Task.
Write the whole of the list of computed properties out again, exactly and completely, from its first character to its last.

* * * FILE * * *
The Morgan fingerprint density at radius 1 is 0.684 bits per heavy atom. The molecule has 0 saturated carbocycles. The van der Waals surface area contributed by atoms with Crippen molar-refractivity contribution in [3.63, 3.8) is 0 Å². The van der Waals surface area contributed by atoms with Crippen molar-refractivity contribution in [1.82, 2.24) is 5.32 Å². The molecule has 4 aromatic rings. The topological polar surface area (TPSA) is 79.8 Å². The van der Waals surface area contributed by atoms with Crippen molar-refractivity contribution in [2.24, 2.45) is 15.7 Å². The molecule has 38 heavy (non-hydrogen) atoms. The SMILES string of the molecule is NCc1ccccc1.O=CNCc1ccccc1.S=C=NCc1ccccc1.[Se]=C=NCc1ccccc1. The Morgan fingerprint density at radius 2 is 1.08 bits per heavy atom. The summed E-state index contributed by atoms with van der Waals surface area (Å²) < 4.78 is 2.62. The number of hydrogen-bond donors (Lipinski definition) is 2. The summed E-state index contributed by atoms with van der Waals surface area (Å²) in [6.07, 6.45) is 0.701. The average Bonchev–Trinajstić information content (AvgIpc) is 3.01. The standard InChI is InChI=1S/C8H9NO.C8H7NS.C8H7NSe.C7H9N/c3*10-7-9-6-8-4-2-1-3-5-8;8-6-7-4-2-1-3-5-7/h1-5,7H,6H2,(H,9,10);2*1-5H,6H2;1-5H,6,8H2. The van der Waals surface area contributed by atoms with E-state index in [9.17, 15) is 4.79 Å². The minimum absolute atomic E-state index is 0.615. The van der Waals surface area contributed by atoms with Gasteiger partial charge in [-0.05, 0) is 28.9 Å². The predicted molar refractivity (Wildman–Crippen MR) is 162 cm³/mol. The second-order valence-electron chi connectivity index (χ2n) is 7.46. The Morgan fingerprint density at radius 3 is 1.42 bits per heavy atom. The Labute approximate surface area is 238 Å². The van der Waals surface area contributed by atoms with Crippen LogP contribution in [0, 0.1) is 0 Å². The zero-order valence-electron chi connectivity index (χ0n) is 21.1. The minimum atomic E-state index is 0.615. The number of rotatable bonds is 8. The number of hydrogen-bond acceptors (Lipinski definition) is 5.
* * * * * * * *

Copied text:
The Morgan fingerprint density at radius 1 is 0.684 bits per heavy atom. The molecule has 0 saturated carbocycles. The van der Waals surface area contributed by atoms with Crippen molar-refractivity contribution in [3.63, 3.8) is 0 Å². The van der Waals surface area contributed by atoms with Crippen molar-refractivity contribution in [1.82, 2.24) is 5.32 Å². The molecule has 4 aromatic rings. The topological polar surface area (TPSA) is 79.8 Å². The van der Waals surface area contributed by atoms with Crippen molar-refractivity contribution in [2.24, 2.45) is 15.7 Å². The molecule has 38 heavy (non-hydrogen) atoms. The SMILES string of the molecule is NCc1ccccc1.O=CNCc1ccccc1.S=C=NCc1ccccc1.[Se]=C=NCc1ccccc1. The Morgan fingerprint density at radius 2 is 1.08 bits per heavy atom. The summed E-state index contributed by atoms with van der Waals surface area (Å²) < 4.78 is 2.62. The number of hydrogen-bond donors (Lipinski definition) is 2. The summed E-state index contributed by atoms with van der Waals surface area (Å²) in [6.07, 6.45) is 0.701. The average Bonchev–Trinajstić information content (AvgIpc) is 3.01. The standard InChI is InChI=1S/C8H9NO.C8H7NS.C8H7NSe.C7H9N/c3*10-7-9-6-8-4-2-1-3-5-8;8-6-7-4-2-1-3-5-7/h1-5,7H,6H2,(H,9,10);2*1-5H,6H2;1-5H,6,8H2. The van der Waals surface area contributed by atoms with E-state index in [9.17, 15) is 4.79 Å². The minimum absolute atomic E-state index is 0.615. The van der Waals surface area contributed by atoms with Gasteiger partial charge in [-0.05, 0) is 28.9 Å². The predicted molar refractivity (Wildman–Crippen MR) is 162 cm³/mol. The second-order valence-electron chi connectivity index (χ2n) is 7.46. The Morgan fingerprint density at radius 3 is 1.42 bits per heavy atom. The Labute approximate surface area is 238 Å². The van der Waals surface area contributed by atoms with Crippen LogP contribution in [0, 0.1) is 0 Å². The zero-order valence-electron chi connectivity index (χ0n) is 21.1. The minimum atomic E-state index is 0.615. The number of rotatable bonds is 8. The number of hydrogen-bond acceptors (Lipinski definition) is 5.